I see nothing caused by the lens or the camera body on the four images you posted. I believe you are up against two phenomena. The first is that the foreground is not quite in focus because of the depth of the the photograph. Look up Depth of Field on WIKI and you can find some information that might give you an idea. The second is that with an ultrawide lens such as 12mm there is a distortion where the sides of the image appear stretched compared to the centre. This can appear to, and does, affect focus under certain circumstances.

To make sure that there is nothing wrong with the lens, you need to do one of those horribly boring brick wall test shots. Set up the camera in front of a flat subject. The camera sensor (the back will do) must be absolutely parallel to the flat subject. This will tell you if any of the corners are different in focus from other corners.

And lastly, yeah, the focus motor is noisy.
I Agree.
12-16-2013, 11:42 AM   #10
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QuoteOriginally posted by Canada_Rockies Quote
The other thing that happens with digital is that we look at the pictures much more closely, and then wonder why we see things that we never saw before. The grass is hard to get into focus because it is so close to your camera, and you are focused (probably) on the trees, because that is where the AF module would find the most contrast.

I suggest you have another go at the pictures themselves, rather than using ones you have already shot. Here is the sequence I suggest you try for your scenic.

  1. Put your camera on your tripod.
  2. Set it to manual focus
  3. Set the lens to 16mm
  4. Set the aperture to f/8
  5. Set the mode to Av
  6. Using the focus confirmation, focus carefully on something 5.3 feet away. Put your camera bag there and use that, or anything else.
  7. Recompose and take your picture.
Now use your software and have a look.


Albert
Hi will try that tonight..thanks
12-16-2013, 07:14 PM   #11
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Here are some test shots..on tripod,level both directions,remote release others are brick wall & sewer pipe..FF jpegs No PP,just reduced in size on dropbox files,RAW shots were the same in corners as well,even with sharpening/clarity applied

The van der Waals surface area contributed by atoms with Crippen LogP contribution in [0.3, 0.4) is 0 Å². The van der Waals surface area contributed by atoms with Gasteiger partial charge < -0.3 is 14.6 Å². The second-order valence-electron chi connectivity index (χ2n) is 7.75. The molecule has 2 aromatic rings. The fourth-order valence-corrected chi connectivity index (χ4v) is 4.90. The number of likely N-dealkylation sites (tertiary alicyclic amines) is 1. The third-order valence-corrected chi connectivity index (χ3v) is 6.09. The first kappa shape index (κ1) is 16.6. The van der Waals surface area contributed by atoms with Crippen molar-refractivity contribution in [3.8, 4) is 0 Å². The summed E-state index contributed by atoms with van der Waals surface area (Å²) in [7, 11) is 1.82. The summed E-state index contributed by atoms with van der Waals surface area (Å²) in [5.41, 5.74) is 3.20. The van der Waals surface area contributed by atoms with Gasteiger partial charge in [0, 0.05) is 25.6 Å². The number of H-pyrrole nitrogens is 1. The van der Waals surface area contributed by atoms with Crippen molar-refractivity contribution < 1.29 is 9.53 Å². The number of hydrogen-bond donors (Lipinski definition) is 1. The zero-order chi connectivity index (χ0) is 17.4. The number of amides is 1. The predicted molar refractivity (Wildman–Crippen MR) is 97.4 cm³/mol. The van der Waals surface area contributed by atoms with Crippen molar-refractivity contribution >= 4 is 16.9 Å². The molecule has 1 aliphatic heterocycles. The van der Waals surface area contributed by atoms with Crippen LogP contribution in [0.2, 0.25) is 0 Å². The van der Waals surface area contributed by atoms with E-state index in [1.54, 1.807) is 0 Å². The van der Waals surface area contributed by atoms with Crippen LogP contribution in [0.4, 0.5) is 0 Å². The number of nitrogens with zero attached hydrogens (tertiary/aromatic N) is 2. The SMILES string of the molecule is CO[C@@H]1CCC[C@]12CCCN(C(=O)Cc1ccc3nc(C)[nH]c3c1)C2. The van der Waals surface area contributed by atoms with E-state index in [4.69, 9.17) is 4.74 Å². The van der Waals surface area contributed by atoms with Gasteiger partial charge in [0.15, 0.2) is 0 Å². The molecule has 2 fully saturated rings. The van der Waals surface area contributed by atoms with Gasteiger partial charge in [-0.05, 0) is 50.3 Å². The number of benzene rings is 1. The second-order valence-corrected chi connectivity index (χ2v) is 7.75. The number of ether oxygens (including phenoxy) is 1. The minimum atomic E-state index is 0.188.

Just want to know that it is how this lens is supposed to be,most seems sharp but corners are difficult
can't uplaod to pentax forums?




https://dl.dropboxusercontent.com/u/4825774/DA12-24%20test%20shots/1224test1w.jpg

https://dl.dropboxusercontent.com/u/4825774/DA12-24%20test%20shots/1224test5w.jpg

https://dl.dropboxusercontent.com/u/4825774/DA12-24%20test%20shots/1224testlastw.jpg

https://dl.dropboxusercontent.com/u/4825774/DA12-24%20test%20shots/24mmF8%20iso400%20S-160.JPG

https://dl.dropboxusercontent.com/u/4825774/DA12-24%20test%20shots/24mmF6.3Iso400S-60.JPG
12-17-2013, 10:17 AM   #12
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The indoor shots look as if the camera is tilted every so slightly downward. I'm going by the perspective distortion by the window. The brick wall looks perfect. You might be a little bit thrown off by the ultra wide distortion that is stretching the bricks in the corners. This is a characteristic caused by optics when three dimensional scenes are projected onto a flat surface.

From those five images, your lens is working as well as any 12mm lens out there, much like mine. Now you need to stop worrying and just enjoy the lens. Too much pixel peeping ruins the fun, I find when I start doing it (and we all do, mostly).

To upload to the forums as an attachment, click the [go advanced] button and upload from your computer. You can upload to the user gallery on Pentax Forums, too, and then use the shown below the image, like this below. Scroll down when you get to the gallery, and you will find a block of code bracketed by the IMG tags. To upload to the user gallery here on the top bar of the forum view, click "Photos", then "User Photo Gallery", then "Upload Photo". If you right click the image below and select "View Image Info" you can see the code you are looking for on your own photos.

12-17-2013, 09:25 PM   #13
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QuoteOriginally posted by Canada_Rockies Quote
The indoor shots look as if the camera is tilted every so slightly downward. I'm going by the perspective distortion by the window. The brick wall looks perfect. You might be a little bit thrown off by the ultra wide distortion that is stretching the bricks in the corners. This is a characteristic caused by optics when three dimensional scenes are projected onto a flat surface.

From those five images, your lens is working as well as any 12mm lens out there, much like mine. Now you need to stop worrying and just enjoy the lens. Too much pixel peeping ruins the fun, I find when I start doing it (and we all do, mostly).

To upload to the forums as an attachment, click the [go advanced] button and upload from your computer. You can upload to the user gallery on Pentax Forums, too, and then use the shown below the image, like this below. Scroll down when you get to the gallery, and you will find a block of code bracketed by the IMG tags. To upload to the user gallery here on the top bar of the forum view, click "Photos", then "User Photo Gallery", then "Upload Photo". If you right click the image below and select "View Image Info" you can see the code you are looking for on your own photos.
Hi on the indoor the level was centered both ways? the Pentax one,but good to know the lens is ok just read some people saying they returned 3 to find a good one..problem here NO one has Pentax so must trust what I read here & online
I try that way to upload,as went direct to message attach.not through gallery
Thanks for your help